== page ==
What Stays the Same, Stays the Same: The Impact of Inertia

“You gain strength, courage and confidence by every experience in which you really stop to look fear in the face.  You must do the thing you think you cannot do.”

Eleanor Roosevelt

ballteeskysun1Do you remember learning about inertia?  You probably learned about inertia in physics at one point in your life. Sir Isaac Newton describes inertia  in his first law of motion. Remember a body in motion tends to stay in motion, unless acted upon by an outside force?  A body at rest tends to stay at rest unless acted upon as well.  In simple terms, inertia is the force that must be overcome in order for a movement to occur that is different than the current state (movement or non movement).  Things tend to stay the same because of inertia. Mr. Newton was addressing concepts in physics.  I think that this law of physics is true whether it is your refrigerator, your body on the couch, your personal development, your career or your organization and of course, your leadership.

Recently I wrote an article about the inner critic.  Do you know that I received several comments from people about their own inner critic?  I was not surprised.  Actually I was quite moved.  I bring this up now because I can already imagine many of you are beating yourselves up about something that you are not doing because of inertia. If you are, please, stop it. Inertia is a real force in our lives.  The laws of physics apply to you and your life too. However, if you want things to change, then you must address the forces acting on your life and your work.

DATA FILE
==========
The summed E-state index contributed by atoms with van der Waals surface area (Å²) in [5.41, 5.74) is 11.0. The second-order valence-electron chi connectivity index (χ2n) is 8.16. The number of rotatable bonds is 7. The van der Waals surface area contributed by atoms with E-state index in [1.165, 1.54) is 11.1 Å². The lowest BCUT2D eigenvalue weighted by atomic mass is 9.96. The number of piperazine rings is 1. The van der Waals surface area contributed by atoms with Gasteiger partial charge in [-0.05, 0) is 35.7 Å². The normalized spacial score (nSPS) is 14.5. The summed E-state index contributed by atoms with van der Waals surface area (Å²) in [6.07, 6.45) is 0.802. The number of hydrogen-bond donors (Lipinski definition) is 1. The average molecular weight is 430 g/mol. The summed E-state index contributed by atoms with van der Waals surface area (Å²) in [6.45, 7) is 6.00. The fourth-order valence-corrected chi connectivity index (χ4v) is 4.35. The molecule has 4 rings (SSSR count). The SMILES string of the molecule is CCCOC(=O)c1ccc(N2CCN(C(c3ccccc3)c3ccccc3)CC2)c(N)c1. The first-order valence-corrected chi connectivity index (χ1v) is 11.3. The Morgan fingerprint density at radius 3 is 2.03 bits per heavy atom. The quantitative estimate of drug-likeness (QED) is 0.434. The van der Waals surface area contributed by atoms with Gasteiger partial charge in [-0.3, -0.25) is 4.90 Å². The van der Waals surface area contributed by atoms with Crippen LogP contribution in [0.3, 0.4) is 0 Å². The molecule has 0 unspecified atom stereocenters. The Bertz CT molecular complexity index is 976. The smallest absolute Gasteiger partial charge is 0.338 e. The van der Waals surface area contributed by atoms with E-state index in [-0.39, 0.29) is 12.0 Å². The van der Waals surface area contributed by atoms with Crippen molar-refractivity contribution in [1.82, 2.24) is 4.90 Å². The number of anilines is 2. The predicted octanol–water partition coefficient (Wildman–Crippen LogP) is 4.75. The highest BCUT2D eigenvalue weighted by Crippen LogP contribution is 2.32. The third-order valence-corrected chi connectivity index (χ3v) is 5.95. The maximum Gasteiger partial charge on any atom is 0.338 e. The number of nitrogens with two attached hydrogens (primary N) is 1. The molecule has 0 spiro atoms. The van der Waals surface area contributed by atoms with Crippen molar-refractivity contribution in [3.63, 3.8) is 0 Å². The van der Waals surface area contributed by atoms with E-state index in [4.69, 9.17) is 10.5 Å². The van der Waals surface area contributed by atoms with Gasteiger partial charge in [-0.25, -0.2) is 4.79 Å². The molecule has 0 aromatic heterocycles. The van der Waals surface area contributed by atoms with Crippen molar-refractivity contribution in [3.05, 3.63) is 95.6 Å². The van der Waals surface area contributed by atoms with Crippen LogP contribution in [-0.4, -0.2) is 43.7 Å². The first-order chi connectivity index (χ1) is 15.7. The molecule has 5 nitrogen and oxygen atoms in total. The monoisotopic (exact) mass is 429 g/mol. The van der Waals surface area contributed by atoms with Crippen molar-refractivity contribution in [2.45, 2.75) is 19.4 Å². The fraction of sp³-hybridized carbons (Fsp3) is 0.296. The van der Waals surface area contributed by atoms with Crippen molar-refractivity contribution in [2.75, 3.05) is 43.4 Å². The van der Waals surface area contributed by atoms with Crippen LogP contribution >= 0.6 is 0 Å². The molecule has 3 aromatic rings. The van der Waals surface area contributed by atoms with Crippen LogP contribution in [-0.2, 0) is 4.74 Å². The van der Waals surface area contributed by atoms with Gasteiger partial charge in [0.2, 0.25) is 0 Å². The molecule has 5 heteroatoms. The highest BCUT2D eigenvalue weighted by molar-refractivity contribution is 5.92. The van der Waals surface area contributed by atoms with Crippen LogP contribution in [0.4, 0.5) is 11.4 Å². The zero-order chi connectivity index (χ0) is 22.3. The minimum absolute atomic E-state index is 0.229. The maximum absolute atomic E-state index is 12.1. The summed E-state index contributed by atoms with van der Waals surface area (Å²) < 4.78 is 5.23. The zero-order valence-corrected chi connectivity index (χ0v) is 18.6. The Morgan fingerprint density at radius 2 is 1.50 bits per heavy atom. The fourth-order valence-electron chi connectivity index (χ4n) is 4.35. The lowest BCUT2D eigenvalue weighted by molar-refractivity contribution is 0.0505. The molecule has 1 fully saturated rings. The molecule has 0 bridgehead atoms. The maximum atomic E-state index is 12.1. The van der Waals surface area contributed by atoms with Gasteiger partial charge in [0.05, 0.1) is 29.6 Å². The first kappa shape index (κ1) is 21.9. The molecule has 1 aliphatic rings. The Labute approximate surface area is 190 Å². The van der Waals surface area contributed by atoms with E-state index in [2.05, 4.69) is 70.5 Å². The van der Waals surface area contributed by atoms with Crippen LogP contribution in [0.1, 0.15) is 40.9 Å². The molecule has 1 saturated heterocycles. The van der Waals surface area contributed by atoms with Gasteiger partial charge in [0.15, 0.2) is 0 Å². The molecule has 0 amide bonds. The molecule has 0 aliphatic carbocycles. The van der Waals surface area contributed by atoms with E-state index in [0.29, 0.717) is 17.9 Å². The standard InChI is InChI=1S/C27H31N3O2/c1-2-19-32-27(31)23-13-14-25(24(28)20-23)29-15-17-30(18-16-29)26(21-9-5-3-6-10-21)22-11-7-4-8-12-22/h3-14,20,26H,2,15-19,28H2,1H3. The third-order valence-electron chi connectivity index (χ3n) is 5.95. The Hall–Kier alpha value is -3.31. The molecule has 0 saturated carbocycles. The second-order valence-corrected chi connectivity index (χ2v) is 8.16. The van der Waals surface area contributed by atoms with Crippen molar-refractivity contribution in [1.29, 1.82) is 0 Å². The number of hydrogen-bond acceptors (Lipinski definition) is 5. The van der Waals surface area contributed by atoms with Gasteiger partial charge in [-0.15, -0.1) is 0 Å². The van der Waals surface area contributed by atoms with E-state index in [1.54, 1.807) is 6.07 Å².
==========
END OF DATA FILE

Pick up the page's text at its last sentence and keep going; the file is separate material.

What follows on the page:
Inertia is a force.  Everyday that you allow things to stay the same, you add to the tendency of things staying the same and inertia gets stronger.  Whether it is a conversation that you have been avoiding, an appointment that you are not making, or exercise that you’re not doing, inertia is present.  Unless, you do something to shift your energy and overcome inertia, it will keep you just where you are.   Also, if you are a leader of others, then the forces of inertia that keep you down, also impact those around you.  Consequently, others may add to the forces of keeping things the same.  For example, if you are avoiding a conversation with another person, then you may be sending signals that the conversation or even you are to be avoided.  The other person, will pick up on those signals, and avoid the conversation or potentially you.  And, things stay the same.

Why don’t we just change?

What gets in the way? For one, decision making gets in the way.  We often don’t know what decision needs to be made or how to make it, so we do nothing.  We go with the theory of well, at least I won’t make it worse and I know how bad it is now. Who knows how bad it will be if I make a decision and everything implodes? Fear and self doubt get in our way. What if I can’t do it? These concerns and fears are very real and understandable.  Meanwhile, things aren’t the way you want them, so back to square one.  Sometimes we may implement the strategy of waiting and hoping that things will change, or perhaps that somebody else will make a change that will impact your situation positively. Maybe, but that’s not leadership.  That’s waiting for leadership.

Taking apart inertia